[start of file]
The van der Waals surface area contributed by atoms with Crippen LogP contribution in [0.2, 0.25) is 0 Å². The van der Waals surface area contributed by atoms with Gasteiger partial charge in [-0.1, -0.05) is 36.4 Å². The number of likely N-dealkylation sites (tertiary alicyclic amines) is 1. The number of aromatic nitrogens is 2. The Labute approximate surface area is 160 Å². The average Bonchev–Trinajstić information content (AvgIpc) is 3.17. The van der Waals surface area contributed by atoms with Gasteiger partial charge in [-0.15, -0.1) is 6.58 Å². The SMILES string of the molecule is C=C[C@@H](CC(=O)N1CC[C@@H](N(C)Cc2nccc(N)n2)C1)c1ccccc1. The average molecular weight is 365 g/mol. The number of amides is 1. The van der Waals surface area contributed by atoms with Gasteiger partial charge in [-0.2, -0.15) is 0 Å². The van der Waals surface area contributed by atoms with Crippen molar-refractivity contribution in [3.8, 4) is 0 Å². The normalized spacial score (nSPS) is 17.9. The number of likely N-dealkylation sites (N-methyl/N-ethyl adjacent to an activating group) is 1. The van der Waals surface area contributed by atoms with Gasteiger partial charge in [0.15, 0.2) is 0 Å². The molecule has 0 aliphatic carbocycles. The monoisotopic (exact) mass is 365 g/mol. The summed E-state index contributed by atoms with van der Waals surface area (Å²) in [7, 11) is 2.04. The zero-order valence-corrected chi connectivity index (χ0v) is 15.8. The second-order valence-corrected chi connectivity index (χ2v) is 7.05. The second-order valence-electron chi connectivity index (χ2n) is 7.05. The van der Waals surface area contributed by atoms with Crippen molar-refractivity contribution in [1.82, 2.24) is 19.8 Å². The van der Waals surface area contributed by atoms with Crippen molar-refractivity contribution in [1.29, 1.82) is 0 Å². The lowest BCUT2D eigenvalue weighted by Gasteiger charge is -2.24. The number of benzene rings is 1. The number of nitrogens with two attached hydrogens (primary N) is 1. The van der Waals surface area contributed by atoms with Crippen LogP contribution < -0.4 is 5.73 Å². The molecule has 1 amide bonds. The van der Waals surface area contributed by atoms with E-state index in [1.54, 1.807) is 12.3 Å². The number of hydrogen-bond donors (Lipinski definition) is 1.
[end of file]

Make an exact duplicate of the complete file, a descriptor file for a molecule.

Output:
The van der Waals surface area contributed by atoms with Crippen LogP contribution in [0.2, 0.25) is 0 Å². The van der Waals surface area contributed by atoms with Gasteiger partial charge in [-0.1, -0.05) is 36.4 Å². The number of likely N-dealkylation sites (tertiary alicyclic amines) is 1. The number of aromatic nitrogens is 2. The Labute approximate surface area is 160 Å². The average Bonchev–Trinajstić information content (AvgIpc) is 3.17. The van der Waals surface area contributed by atoms with Gasteiger partial charge in [-0.15, -0.1) is 6.58 Å². The SMILES string of the molecule is C=C[C@@H](CC(=O)N1CC[C@@H](N(C)Cc2nccc(N)n2)C1)c1ccccc1. The average molecular weight is 365 g/mol. The number of amides is 1. The van der Waals surface area contributed by atoms with Gasteiger partial charge in [-0.2, -0.15) is 0 Å². The van der Waals surface area contributed by atoms with Crippen molar-refractivity contribution in [3.8, 4) is 0 Å². The normalized spacial score (nSPS) is 17.9. The number of likely N-dealkylation sites (N-methyl/N-ethyl adjacent to an activating group) is 1. The van der Waals surface area contributed by atoms with Gasteiger partial charge in [0.15, 0.2) is 0 Å². The molecule has 0 aliphatic carbocycles. The monoisotopic (exact) mass is 365 g/mol. The summed E-state index contributed by atoms with van der Waals surface area (Å²) in [7, 11) is 2.04. The zero-order valence-corrected chi connectivity index (χ0v) is 15.8. The second-order valence-corrected chi connectivity index (χ2v) is 7.05. The second-order valence-electron chi connectivity index (χ2n) is 7.05. The van der Waals surface area contributed by atoms with Crippen molar-refractivity contribution in [1.82, 2.24) is 19.8 Å². The van der Waals surface area contributed by atoms with Crippen molar-refractivity contribution in [1.29, 1.82) is 0 Å². The lowest BCUT2D eigenvalue weighted by Gasteiger charge is -2.24. The number of benzene rings is 1. The number of nitrogens with two attached hydrogens (primary N) is 1. The van der Waals surface area contributed by atoms with Crippen LogP contribution < -0.4 is 5.73 Å². The molecule has 1 amide bonds. The van der Waals surface area contributed by atoms with E-state index in [1.54, 1.807) is 12.3 Å². The number of hydrogen-bond donors (Lipinski definition) is 1.